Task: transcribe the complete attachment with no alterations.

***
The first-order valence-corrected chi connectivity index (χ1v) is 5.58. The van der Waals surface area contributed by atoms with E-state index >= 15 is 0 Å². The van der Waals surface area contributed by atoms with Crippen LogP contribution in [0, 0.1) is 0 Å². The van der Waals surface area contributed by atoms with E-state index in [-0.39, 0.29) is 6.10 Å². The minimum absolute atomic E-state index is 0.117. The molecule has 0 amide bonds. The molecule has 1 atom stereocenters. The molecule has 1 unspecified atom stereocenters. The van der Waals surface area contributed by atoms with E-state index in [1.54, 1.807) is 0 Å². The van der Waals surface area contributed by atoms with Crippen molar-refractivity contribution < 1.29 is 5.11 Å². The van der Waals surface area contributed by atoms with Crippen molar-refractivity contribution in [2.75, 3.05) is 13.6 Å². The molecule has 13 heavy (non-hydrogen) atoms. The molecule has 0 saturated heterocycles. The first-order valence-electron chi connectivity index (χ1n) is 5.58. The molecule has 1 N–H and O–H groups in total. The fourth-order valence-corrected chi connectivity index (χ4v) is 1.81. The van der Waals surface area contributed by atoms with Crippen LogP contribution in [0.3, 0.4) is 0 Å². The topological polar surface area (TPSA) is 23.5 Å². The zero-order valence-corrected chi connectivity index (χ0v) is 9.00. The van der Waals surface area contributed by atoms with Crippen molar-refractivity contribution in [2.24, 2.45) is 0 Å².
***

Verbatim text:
The first-order valence-corrected chi connectivity index (χ1v) is 5.58. The van der Waals surface area contributed by atoms with E-state index >= 15 is 0 Å². The van der Waals surface area contributed by atoms with Crippen LogP contribution in [0, 0.1) is 0 Å². The van der Waals surface area contributed by atoms with E-state index in [-0.39, 0.29) is 6.10 Å². The minimum absolute atomic E-state index is 0.117. The molecule has 0 amide bonds. The molecule has 1 atom stereocenters. The molecule has 1 unspecified atom stereocenters. The van der Waals surface area contributed by atoms with E-state index in [1.54, 1.807) is 0 Å². The van der Waals surface area contributed by atoms with Crippen molar-refractivity contribution < 1.29 is 5.11 Å². The van der Waals surface area contributed by atoms with Crippen molar-refractivity contribution in [2.75, 3.05) is 13.6 Å². The molecule has 13 heavy (non-hydrogen) atoms. The molecule has 0 saturated heterocycles. The first-order valence-electron chi connectivity index (χ1n) is 5.58. The molecule has 1 N–H and O–H groups in total. The fourth-order valence-corrected chi connectivity index (χ4v) is 1.81. The van der Waals surface area contributed by atoms with Crippen LogP contribution in [0.3, 0.4) is 0 Å². The topological polar surface area (TPSA) is 23.5 Å². The zero-order valence-corrected chi connectivity index (χ0v) is 9.00. The van der Waals surface area contributed by atoms with Crippen molar-refractivity contribution in [2.24, 2.45) is 0 Å².